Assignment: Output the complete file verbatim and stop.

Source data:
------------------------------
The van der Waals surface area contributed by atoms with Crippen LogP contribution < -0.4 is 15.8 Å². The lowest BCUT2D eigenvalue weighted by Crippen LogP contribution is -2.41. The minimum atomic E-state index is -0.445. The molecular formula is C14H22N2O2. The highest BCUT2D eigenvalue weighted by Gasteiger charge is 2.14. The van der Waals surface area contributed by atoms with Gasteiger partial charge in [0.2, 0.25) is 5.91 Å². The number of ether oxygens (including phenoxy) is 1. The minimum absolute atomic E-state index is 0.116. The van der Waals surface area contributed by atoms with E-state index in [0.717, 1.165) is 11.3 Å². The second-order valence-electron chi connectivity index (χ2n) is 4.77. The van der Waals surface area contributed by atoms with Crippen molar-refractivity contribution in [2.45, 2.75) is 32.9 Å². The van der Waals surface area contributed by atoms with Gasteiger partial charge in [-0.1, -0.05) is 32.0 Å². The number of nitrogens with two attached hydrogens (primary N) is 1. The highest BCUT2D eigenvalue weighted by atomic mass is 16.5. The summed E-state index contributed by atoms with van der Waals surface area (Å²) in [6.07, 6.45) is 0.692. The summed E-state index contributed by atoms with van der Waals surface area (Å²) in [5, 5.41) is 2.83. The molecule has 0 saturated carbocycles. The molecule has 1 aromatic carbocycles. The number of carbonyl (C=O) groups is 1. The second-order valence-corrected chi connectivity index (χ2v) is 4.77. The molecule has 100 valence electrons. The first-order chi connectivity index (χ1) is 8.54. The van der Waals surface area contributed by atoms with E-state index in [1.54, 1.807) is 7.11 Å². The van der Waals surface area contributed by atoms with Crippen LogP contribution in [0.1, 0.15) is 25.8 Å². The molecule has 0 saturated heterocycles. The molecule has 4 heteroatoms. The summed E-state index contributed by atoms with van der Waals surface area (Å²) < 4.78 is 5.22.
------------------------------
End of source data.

The van der Waals surface area contributed by atoms with Crippen LogP contribution < -0.4 is 15.8 Å². The lowest BCUT2D eigenvalue weighted by Crippen LogP contribution is -2.41. The minimum atomic E-state index is -0.445. The molecular formula is C14H22N2O2. The highest BCUT2D eigenvalue weighted by Gasteiger charge is 2.14. The van der Waals surface area contributed by atoms with Gasteiger partial charge in [0.2, 0.25) is 5.91 Å². The number of ether oxygens (including phenoxy) is 1. The minimum absolute atomic E-state index is 0.116. The van der Waals surface area contributed by atoms with E-state index in [0.717, 1.165) is 11.3 Å². The second-order valence-electron chi connectivity index (χ2n) is 4.77. The van der Waals surface area contributed by atoms with Crippen molar-refractivity contribution in [2.45, 2.75) is 32.9 Å². The van der Waals surface area contributed by atoms with Gasteiger partial charge in [-0.1, -0.05) is 32.0 Å². The number of nitrogens with two attached hydrogens (primary N) is 1. The highest BCUT2D eigenvalue weighted by atomic mass is 16.5. The summed E-state index contributed by atoms with van der Waals surface area (Å²) in [6.07, 6.45) is 0.692. The summed E-state index contributed by atoms with van der Waals surface area (Å²) in [5, 5.41) is 2.83. The molecule has 0 saturated carbocycles. The molecule has 1 aromatic carbocycles. The number of carbonyl (C=O) groups is 1. The second-order valence-corrected chi connectivity index (χ2v) is 4.77. The molecule has 100 valence electrons. The first-order chi connectivity index (χ1) is 8.54. The van der Waals surface area contributed by atoms with E-state index in [1.54, 1.807) is 7.11 Å². The van der Waals surface area contributed by atoms with Crippen LogP contribution in [0.1, 0.15) is 25.8 Å². The molecule has 0 saturated heterocycles. The molecule has 4 heteroatoms. The summed E-state index contributed by atoms with van der Waals surface area (Å²) < 4.78 is 5.22.